VAT, early termination and dilapidations payments – impact on leases

In September 2020, when Brexit seemed a distant event and we were still able to eat out at our favourite restaurant, HMRC released Revenue & Customs Brief (“RCB”) 12 (2020) titled “VAT early termination fees and compensation payments”. It followed two judgements of the Court of Justice of the European Union (CJEU). In these decisions, the CJEU held that when customers are charged to withdraw from agreements to receive goods or services, these “termination fees” are considered as further payment for the supply of goods or services to the customer. The fact that payments may be categorised as contractual penalties or compensation under national law was irrelevant. It follows that most early termination and cancellation fees are liable for VAT. The reason why this is significant is because HMRC had previously accepted that these charges were not in respect of a supply and therefore were outside the scope of VAT.

HMRC has now announced that it is revising RCB 12 (2020) and this revised guidance is expected shortly. HMRC have also confirmed that its guidance will be implemented from an as yet unspecified future date.

We understand that the revised RCB will, in broad terms, confirm that they consider that early termination and similar payments will be consideration for a supply if they form a cost component to the supplier of making the intended supply available or are broadly equivalent to what would have been charged for that supply. Where a charge is made which is provided for in a contract, but which is not directly linked to the intended supply, it will be outside the scope of VAT. However, we understand the RCB will specifically provide clarification in respect of dilapidations payments made under a contract for lease of a property, as detailed below.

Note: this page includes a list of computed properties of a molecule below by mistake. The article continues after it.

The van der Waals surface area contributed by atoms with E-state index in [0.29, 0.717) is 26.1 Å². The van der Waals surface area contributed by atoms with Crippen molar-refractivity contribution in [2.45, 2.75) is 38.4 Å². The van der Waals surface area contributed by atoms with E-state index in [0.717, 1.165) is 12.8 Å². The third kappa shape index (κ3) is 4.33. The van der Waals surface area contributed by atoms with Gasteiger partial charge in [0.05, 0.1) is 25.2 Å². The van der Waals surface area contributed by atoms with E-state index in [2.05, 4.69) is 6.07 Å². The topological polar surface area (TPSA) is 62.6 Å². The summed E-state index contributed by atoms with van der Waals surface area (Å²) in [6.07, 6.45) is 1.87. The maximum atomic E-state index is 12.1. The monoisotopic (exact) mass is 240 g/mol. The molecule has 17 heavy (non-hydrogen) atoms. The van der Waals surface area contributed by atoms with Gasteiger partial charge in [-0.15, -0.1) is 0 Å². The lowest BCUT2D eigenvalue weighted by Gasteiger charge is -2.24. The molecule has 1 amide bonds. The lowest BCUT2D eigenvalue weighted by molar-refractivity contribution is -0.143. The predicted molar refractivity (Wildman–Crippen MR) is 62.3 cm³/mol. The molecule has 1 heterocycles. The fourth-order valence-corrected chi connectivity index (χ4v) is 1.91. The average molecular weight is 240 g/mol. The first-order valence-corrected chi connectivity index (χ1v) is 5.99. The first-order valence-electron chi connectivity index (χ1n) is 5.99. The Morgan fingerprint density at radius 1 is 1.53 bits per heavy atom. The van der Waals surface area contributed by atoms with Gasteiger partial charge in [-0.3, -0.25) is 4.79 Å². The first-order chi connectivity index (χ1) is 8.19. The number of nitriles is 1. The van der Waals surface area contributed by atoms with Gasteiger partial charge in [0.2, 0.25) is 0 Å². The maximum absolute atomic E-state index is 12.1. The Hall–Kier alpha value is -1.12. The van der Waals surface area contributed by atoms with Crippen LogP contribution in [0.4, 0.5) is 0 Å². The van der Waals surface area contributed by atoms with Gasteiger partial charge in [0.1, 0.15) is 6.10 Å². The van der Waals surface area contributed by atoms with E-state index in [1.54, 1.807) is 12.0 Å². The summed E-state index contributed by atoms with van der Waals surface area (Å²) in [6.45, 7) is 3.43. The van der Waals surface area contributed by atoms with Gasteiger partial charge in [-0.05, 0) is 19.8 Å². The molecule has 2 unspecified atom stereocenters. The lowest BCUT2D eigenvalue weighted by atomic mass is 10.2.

These payments are further consideration for the supply where the work is to make good use permitted under the contract. There is a direct link between the payment and the supply, and there is reciprocity as the tenant has signed up to return the property in the condition they obtained it. If the tenant had gone beyond what was permitted under the contract then the charge to rectify this would be outside the scope. It would not be for the supply as the landlord had not agreed to the usage and so the necessary reciprocity would not exist.

Below are other examples of where VAT is likely to be applicable to payments.

  • The contract is terminated but there is a clause in the contract requiring the customer to pay the remaining fees.
  • There is no pre-existing right to terminate in the original contract for a taxable lease but both parties agree to a variation to the lease, setting out terms for early termination and a sum to be paid to the landlord as compensation.
  • Early upgrade fees are a type of early termination fee and are treated in the same way.
  • Lease agreements for moveable goods commonly include clauses that allow lessees to terminate early but to pay liquidated damages as a result. For example, vehicle finance leases that customers can cancel after an initial period of hire but, if so doing, must pay a termination fee to cover the loss of future rents.
  • It is also possible for leases and other agreements to terminate early if a particular event occurs such as the customer breaching the terms of the lessor or an associate business calling in receivers. Contracts may say such events cancel their terms or effectively allow the lessor to terminate as though there had been a breach and require a fee to compensate the lessor.

We await the revised guidance but, in the meantime, HMRC has confirmed that businesses can either:

  • continue to treat payments that fall within the RCB as further consideration for the contracted supply, or
  • go back to treating them as outside the scope of VAT, if that is how they treated them before the RCB was issued​.

Contact Us

If you would like further information about this topic, please contact Steve Forster on either 01772 821 021 or email